“I think it creates ownership,” Freeman explained. “In (a practice) walk-through, I said, 'What do you guys want to do with this? Here's our tool box. What do you want to do?' And then let them make a decision.
“Because in a game, it's never going to be exactly like you see it on film. So if you give those guys ownership now, in practice, then in a game they can make [decisions]. 'Coach, we haven't seen this formation. I know what I need to do. I'm going to make a call.'”
SPEAKING OF CALLS
Dreyer and other prep – or college – coaches aren't the only football lifers making calls to Freeman.
On any given candidates list for almost any vacant or potentially vacant job, Freeman's name is almost certain to be jotted or typed on an athletics director's or a search firm's notes.
Old Dominion and Illinois are schools to take a run at giving Freeman his first-ever head coaching job.
LSU, as well as multiple Big Ten institutions, are among those programs left standing with an unused, nearly blank check in efforts to secure Freeman as their defensive play-caller.
Despite his very public courting of Freeman in January, Ed Orgeron LSU program is remembered as brides-maid to Kelly's Irish in their respective pursuits.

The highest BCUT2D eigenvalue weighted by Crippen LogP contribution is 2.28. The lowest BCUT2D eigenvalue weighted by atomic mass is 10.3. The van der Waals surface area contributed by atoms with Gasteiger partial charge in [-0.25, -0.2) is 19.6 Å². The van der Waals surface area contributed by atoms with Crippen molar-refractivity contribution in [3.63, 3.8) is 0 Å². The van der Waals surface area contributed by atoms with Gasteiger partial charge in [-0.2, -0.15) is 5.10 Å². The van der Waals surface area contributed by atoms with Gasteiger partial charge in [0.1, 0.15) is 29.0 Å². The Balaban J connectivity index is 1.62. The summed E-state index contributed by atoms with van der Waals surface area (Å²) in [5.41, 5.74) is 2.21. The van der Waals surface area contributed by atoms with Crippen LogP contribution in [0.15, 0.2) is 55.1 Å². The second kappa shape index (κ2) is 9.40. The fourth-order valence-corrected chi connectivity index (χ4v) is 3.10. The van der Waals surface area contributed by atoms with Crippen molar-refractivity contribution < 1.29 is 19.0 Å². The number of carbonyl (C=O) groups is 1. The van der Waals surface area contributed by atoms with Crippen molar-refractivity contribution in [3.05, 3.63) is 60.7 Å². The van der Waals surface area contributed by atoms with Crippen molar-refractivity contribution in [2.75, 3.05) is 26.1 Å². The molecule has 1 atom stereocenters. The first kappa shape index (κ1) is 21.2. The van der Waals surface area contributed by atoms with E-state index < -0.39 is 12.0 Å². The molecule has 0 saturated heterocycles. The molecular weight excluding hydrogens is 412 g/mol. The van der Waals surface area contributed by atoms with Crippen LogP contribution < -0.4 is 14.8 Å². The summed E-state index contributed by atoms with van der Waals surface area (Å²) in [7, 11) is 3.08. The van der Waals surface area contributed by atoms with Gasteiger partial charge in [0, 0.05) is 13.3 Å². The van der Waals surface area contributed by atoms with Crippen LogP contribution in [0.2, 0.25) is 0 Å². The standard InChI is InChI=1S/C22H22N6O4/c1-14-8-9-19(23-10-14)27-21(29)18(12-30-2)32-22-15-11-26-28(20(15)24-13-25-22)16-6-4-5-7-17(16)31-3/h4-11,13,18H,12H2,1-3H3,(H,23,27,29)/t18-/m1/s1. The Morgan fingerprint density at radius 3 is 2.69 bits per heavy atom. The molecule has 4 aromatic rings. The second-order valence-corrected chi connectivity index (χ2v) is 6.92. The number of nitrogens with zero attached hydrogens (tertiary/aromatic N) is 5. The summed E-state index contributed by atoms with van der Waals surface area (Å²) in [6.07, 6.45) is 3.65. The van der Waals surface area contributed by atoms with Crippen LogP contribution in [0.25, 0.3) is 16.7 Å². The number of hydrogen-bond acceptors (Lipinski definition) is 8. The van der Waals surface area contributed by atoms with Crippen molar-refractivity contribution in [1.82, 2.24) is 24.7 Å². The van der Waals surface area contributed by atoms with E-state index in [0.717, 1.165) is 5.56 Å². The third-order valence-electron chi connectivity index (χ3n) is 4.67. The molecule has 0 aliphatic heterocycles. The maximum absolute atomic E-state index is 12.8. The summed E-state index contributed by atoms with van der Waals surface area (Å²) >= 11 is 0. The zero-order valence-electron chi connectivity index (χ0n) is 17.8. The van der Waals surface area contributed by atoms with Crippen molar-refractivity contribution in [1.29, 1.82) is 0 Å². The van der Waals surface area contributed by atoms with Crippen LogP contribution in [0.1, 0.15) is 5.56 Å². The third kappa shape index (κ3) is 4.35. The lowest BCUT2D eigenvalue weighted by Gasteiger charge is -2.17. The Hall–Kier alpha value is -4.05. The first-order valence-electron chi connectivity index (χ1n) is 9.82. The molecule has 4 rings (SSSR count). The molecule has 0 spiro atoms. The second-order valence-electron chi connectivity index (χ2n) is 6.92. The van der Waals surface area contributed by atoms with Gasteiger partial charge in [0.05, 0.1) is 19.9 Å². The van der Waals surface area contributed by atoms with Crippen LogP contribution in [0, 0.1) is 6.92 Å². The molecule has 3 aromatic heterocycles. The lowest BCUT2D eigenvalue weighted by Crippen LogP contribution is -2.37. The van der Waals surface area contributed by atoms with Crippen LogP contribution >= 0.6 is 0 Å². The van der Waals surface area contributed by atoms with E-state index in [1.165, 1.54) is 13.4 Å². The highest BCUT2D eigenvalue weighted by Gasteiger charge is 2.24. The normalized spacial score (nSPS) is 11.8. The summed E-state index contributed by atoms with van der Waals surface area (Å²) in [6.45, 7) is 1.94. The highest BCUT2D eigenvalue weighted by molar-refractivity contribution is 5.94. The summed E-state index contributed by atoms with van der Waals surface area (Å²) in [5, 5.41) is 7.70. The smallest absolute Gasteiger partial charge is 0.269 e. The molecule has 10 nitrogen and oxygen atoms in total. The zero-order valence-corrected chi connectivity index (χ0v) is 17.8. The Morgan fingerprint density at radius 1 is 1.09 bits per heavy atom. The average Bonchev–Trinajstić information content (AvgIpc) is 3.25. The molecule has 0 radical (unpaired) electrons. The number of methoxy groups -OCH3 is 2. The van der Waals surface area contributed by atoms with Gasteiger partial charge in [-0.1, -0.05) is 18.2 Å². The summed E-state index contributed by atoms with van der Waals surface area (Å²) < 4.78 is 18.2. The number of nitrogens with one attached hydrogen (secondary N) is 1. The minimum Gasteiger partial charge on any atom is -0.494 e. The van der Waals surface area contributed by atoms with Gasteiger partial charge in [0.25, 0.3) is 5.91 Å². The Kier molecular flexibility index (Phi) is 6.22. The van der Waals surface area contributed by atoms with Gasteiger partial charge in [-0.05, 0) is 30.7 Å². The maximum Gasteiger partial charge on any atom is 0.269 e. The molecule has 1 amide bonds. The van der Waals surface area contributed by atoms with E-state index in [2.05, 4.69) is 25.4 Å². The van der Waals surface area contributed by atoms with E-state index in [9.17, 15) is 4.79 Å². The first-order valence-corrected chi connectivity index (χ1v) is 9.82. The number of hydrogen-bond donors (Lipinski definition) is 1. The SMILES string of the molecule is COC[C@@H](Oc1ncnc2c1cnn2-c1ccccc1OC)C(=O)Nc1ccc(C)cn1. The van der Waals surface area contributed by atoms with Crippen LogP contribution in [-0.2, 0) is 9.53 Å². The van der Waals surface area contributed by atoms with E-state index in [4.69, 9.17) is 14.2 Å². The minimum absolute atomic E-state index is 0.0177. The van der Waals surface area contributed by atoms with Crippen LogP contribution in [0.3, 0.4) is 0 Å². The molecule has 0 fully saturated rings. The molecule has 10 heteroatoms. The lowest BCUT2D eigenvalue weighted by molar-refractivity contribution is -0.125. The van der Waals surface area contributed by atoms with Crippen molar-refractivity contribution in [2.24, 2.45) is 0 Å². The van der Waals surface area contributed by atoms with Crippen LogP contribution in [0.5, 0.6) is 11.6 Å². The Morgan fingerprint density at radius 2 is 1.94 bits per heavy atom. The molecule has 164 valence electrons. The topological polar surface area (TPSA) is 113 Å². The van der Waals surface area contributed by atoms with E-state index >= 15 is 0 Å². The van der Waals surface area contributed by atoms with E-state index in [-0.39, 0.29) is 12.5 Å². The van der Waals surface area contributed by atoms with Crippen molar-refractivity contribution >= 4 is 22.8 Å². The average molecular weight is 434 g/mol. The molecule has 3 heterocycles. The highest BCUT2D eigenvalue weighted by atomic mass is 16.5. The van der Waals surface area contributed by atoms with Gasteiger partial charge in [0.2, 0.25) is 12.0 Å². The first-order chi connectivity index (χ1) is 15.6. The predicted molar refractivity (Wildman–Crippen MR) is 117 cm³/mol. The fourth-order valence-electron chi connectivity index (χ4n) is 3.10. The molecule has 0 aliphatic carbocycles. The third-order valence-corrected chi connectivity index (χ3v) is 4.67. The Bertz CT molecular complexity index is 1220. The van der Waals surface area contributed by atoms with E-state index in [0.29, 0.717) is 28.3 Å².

Tressel, the Youngstown State president with four Football Championship Subdivision national titles from his early-career 15-year reign at the school, knows more calls are coming for Freeman.
He's been accepting those inquiries now for years.
“When it first started happening, Marcus was awfully young,” said Tressel, who noted Freeman and his coaching mentor, Luke Fickell, share not only their Buckeyes' pasts but also a synergistic approach to coaching. “The first thing I wanted people to know is that he was mature beyond his years. I said don't worry about his chronological age because his emotional age and maturity level is outstanding. Then of course there is the whole part of how well he connects with students and families. I've talked to a lot of universities about him as a future head coach; what they all love is how hard he studies game, how humble he is, and how much cares for players.